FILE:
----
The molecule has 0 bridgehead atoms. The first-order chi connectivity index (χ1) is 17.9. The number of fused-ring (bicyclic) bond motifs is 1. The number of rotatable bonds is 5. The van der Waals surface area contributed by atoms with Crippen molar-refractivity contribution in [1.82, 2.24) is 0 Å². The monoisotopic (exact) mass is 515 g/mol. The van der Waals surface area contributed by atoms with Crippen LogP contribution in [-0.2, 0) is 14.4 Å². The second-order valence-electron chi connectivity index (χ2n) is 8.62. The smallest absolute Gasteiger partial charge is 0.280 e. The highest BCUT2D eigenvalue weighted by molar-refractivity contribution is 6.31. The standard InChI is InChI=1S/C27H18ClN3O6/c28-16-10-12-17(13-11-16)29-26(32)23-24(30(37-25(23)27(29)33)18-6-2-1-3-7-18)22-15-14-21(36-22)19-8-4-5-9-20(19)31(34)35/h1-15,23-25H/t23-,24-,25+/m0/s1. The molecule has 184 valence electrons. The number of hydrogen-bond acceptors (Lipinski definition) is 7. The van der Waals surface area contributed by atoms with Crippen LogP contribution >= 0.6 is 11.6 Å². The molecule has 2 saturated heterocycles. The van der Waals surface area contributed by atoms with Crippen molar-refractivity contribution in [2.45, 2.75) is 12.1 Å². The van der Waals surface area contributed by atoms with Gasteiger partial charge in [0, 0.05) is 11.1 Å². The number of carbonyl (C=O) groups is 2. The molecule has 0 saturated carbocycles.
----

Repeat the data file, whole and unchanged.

The molecule has 0 bridgehead atoms. The first-order chi connectivity index (χ1) is 17.9. The number of fused-ring (bicyclic) bond motifs is 1. The number of rotatable bonds is 5. The van der Waals surface area contributed by atoms with Crippen molar-refractivity contribution in [1.82, 2.24) is 0 Å². The monoisotopic (exact) mass is 515 g/mol. The van der Waals surface area contributed by atoms with Crippen LogP contribution in [-0.2, 0) is 14.4 Å². The second-order valence-electron chi connectivity index (χ2n) is 8.62. The smallest absolute Gasteiger partial charge is 0.280 e. The highest BCUT2D eigenvalue weighted by molar-refractivity contribution is 6.31. The standard InChI is InChI=1S/C27H18ClN3O6/c28-16-10-12-17(13-11-16)29-26(32)23-24(30(37-25(23)27(29)33)18-6-2-1-3-7-18)22-15-14-21(36-22)19-8-4-5-9-20(19)31(34)35/h1-15,23-25H/t23-,24-,25+/m0/s1. The molecule has 184 valence electrons. The number of hydrogen-bond acceptors (Lipinski definition) is 7. The van der Waals surface area contributed by atoms with Crippen LogP contribution >= 0.6 is 11.6 Å². The molecule has 2 saturated heterocycles. The van der Waals surface area contributed by atoms with Crippen molar-refractivity contribution in [2.45, 2.75) is 12.1 Å². The van der Waals surface area contributed by atoms with Gasteiger partial charge in [0, 0.05) is 11.1 Å². The number of carbonyl (C=O) groups is 2. The molecule has 0 saturated carbocycles.